Two white men wearing dark jackets drink beer outdoors at a pub in London.

COVID-19

A trip to a British pub may require a COVID-19 passport  

England’s potential COVID-19 certificate scheme would require customers to show proof of vaccination, a negative COVID-19 test or immunity status to gain entry into shops, pubs and theaters.

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People drink beer at tables set up outside a pub in Soho, London, on the day some of England's COVID-19 lockdown restrictions were eased by the British government, April 12, 2021. 

Credit:

Alberto Pezzali/AP

Starting Monday, beer gardens and nonessential shops in England can reopen after months under lockdown. 

Related: Swimmers relish their first dip in Britain's outdoor 'lidos' as lockdown lifts 

A rotund white man with gray hair smiles and poses for a photo wearing a blue shirt outside one of his pubs, The Merry Monk.

Christian Burns stands outside one of his pubs, The Merry Monk. 

Credit:

Orla Barry/The World 

English pub owner Christian Burns is worried about reopening his bars after being shuttered for months.

Christian Burns, chief executive officer of Bishop Auckland Brewery and Pub Company in northeast England, wonders if customers will even bother going to the pub if it means sitting outside in near-freezing temperatures.

But Britain’s spring weather isn’t the only challenge facing pub landlords. 

The UK government is reviewing a COVID-19 certificate scheme that could be introduced in public venues like shops, pubs and theaters. The scheme is being trialed at large sporting events including football finals and the World Snooker Championship this month, but it has attracted broad criticism. 

In Britain, the majority of those who have received the jab are over 50, and pub owners like Christian Burns say the measure is unfair for younger customers.

 

“I think it's discriminatory because a lot of my target audience are under 40. And those guys are not going to be able to have that COVID[-19] certificate because they won't have been jabbed. So, are you saying that only people over 50 are going to have that certificate to get in your bar?”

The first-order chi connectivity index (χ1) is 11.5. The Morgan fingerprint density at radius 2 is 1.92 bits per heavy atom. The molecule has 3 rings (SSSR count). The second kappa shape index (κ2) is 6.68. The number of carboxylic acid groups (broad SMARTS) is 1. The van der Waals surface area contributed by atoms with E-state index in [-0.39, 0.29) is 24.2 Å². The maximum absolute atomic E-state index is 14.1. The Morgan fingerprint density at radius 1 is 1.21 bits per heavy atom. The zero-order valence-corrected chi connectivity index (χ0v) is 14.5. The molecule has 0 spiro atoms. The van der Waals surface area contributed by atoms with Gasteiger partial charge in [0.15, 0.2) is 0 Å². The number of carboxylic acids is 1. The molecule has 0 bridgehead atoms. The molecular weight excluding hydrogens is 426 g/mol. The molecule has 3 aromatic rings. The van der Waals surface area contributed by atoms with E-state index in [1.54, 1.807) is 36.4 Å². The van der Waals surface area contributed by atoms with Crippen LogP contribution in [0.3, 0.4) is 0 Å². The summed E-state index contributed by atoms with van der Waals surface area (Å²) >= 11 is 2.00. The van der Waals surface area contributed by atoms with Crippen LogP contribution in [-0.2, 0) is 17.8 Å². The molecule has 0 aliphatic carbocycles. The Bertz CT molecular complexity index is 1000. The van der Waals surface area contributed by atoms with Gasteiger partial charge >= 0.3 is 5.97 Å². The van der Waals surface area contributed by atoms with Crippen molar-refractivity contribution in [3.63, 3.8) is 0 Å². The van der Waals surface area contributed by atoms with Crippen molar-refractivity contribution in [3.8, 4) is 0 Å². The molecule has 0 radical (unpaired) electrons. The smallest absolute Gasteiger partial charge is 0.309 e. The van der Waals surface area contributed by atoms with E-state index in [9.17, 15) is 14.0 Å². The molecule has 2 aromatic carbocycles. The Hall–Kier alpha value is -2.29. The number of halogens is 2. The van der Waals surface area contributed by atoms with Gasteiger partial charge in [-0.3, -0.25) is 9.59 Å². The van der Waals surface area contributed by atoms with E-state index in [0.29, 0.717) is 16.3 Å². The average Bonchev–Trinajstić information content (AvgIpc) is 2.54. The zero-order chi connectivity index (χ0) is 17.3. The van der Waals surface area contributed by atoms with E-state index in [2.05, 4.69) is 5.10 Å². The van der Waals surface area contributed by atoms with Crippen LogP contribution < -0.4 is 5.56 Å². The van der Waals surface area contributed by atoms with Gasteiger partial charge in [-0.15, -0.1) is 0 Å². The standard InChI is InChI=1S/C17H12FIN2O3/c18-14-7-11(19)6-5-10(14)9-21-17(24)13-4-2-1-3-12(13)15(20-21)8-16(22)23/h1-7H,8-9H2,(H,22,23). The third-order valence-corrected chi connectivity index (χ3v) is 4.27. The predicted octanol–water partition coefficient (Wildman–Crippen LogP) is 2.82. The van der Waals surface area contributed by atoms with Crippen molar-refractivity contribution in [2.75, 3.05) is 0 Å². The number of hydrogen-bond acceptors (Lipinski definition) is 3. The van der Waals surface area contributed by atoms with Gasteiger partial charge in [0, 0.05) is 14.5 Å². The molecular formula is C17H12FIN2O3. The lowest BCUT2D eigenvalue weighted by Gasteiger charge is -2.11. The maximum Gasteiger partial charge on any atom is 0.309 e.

Christian Burns, chief executive officer, Bishop Auckland Brewery and Pub Company, England

“I think it's discriminatory because a lot of my target audience are under 40. And those guys are not going to be able to have that COVID[-19] certificate because they won't have been jabbed. So, are you saying that only people over 50 are going to have that certificate to get in your bar?”

Unlike many business owners, Christian Burns isn’t opposed to some testing measures. He says he would be happy to conduct COVID-19 tests on customers himself, if necessary. But he says if rigorous testing is in place, then social distancing should no longer be required in bars. 

Other pub owners in Britain have resolutely opposed the certificates. 

Related: Sex workers in Europe struggle to survive as clubs slowly reopen

Tim Wetherspoon, who runs the UK’s largest pub chain, Wetherspoons, said he has “no faith in this sort of trade-off or in any initiatives dreamed up on a daily or weekly basis, by a small group of ministers.”

Festivals and large theater shows are also being considered for the scheme. 

A white woman with dark black hair wearing all black clothing poses seated in a chair at a theater, smiling to the camera with her arms on her lap.

Nica Burns poses for a photo at the theater. 

Credit:

Courtesy of Nica Burns/Photo by Justin Griffiths Williams

Theater producer Nica Burns runs six theaters in London’s West End with her business partner, Max Weitzenhoffer, and their company, Nimax Theaters. Her shows opened for just one week last year as England’s lockdown measures were particularly strict on live stage events. The plan is to reopen in mid-May with social distancing in place. But Nica Burns says she would accept whatever government guidelines are required if it means being able to play to full houses again.